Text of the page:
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MakerSpaces engage students creatively

ERS supports schools interested in developing MakerSpaces in libraries, classrooms

MakerSpace

At the January meeting of the Library Multimedia Network (LMN), over 50 library media technicians from schools throughout Tulare County participated in a morning of making. The meeting’s focus was on introducing MakerSpace activities in the K-12 library. The MakerSpace movement in education has increased in popularity over the past few years. The idea behind the MakerSpace movement is that students have an opportunity to learn through exploration, problem solving, creating, collaborating, designing and articulating their thinking. “MakerSpaces can be small or large areas in the library, a dedicated classroom or a converted computer lab,” explained Debra Lockwood, library media supervisor with TCOE’s Educational Resource Services (ERS). “We’re seeing school and library staff across the country providing room for students to explore computer coding, robotics, 3-D printing, engineering challenges and art projects.”

MakerSpace

MakerSpace stations highlighted during the LMN meeting included a mixture of high- and low-tech activities. Participants learned how to code Sphero balls on a tablet with Toni Haines, library media technician from Heritage School, Tulare City School District. They learned how to manipulate LEGO Robotics with Doug Cairns, an instructional technology specialist with the ERS Library. Participants also had the chance to experience coding with Ozobots and Bee Bots, which are available for schools to check out from the ERS Library. Kate Stover, visual and performing arts specialist with ERS, helped bring out participants’ hidden creativity with several unique art projects that were completed in under 30 minutes. Other low-tech maker ideas included engineering challenges using craft sticks, clothespins, binder clips, plastic cups, marbles and paper plates.

“It is a movement akin to Project Based Learning where students acquire a deeper knowledge of a subject, real world problem or challenge through active exploration,” said Ms. Lockwood. “MakerSpace activities can be developed in every curricular area and don’t have to be expensive.”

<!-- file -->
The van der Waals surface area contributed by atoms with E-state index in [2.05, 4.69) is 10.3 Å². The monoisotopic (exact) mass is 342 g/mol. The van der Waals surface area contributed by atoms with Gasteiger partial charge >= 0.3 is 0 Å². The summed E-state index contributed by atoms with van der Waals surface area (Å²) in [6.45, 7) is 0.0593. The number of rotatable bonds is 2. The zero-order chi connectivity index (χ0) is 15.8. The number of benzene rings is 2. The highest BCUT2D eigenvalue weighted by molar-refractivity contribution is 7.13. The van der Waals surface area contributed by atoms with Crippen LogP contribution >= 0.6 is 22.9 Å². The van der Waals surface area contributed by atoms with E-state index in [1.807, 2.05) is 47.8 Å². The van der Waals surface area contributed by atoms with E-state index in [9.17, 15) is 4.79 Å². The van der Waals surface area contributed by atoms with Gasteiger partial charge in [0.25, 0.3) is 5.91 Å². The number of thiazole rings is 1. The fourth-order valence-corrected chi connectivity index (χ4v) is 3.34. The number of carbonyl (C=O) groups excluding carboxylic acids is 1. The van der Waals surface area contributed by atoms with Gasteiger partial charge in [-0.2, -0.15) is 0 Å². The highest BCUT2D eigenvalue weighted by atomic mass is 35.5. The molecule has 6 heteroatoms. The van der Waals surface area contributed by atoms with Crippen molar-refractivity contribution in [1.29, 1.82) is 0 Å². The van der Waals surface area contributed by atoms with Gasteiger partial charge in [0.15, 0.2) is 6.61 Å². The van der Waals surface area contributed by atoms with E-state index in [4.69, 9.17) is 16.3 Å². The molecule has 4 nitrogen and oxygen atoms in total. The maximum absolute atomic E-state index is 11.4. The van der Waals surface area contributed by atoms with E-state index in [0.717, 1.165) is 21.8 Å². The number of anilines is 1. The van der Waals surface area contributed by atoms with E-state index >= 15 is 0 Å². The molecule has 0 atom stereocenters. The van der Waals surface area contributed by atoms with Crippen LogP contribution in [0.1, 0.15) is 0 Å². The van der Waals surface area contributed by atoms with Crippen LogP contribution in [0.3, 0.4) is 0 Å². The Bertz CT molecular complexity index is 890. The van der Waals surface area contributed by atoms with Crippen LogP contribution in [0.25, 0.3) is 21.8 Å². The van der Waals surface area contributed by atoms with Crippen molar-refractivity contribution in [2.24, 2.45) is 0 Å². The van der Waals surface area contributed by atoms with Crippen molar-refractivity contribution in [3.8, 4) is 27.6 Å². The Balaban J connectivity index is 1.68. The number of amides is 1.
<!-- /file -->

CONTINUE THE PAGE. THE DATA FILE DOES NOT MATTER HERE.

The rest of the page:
MakerSpace

Schools in the county that are experimenting on a large scale with MakerSpaces include Jim Maples Academy in the Burton School District. The school has two rooms dedicated to the maker philosophy: the Thinker Space, a room where students brainstorm their ideas, and the MakerSpace Lab where those ideas go into production. According to Valarie Seita, district librarian for Visalia Unified, Ridgeview Middle School’s new library was built with the MakerSpace movement in mind and includes an area dedicated to making projects.

Eleanor Roosevelt Community Learning Center (ERCLC) is also engaged with the MakerSpace movement. Daniel Huecker, director of ERCLC, is very supportive of engaging students with “making.” Over the past four years, ERCLC has hosted weekend MakerFaires where students, staff and even parents share their MakerSpace projects and workshops are offered for students and parents. ERCLC is preparing to open a dedicated space for maker classes to all K-12 students during the 2017-18 school year. Whether schools call their spaces “Idea Labs,” “Genius Rooms,” “Design Studios,” “Innovation Labs” or “MakerSpaces,” students are engaged with the learning process in meaningful, hands-on ways. For more information about MakerSpaces in libraries and classrooms, or to check out the Ozobots or Bee Bots, please contact Debra Lockwood at debral@ers.tcoe.org or phone (559) 651-3042.


Photos above:
~ ERS hosted a workshop on MakerSpace activities educators can incorporate into their school libraries.
~ Debra Lockwood, ERS library media supervisor, discusses some of the simple materials that can be used in building a MakerSpace and the resource materials available through the ERS Library.
~ Alpaugh Unified’s Carmen Diaz programs a Bee Bot to navigate a poster.
~ Jeanette Gonsalves-Roach from Lincoln Elementary in Lindsay prepares an Ozobot to follow a course she has drawn. Ozobots and Bee Bots, which are available for checkout through the ERS Library, help students learn about coding.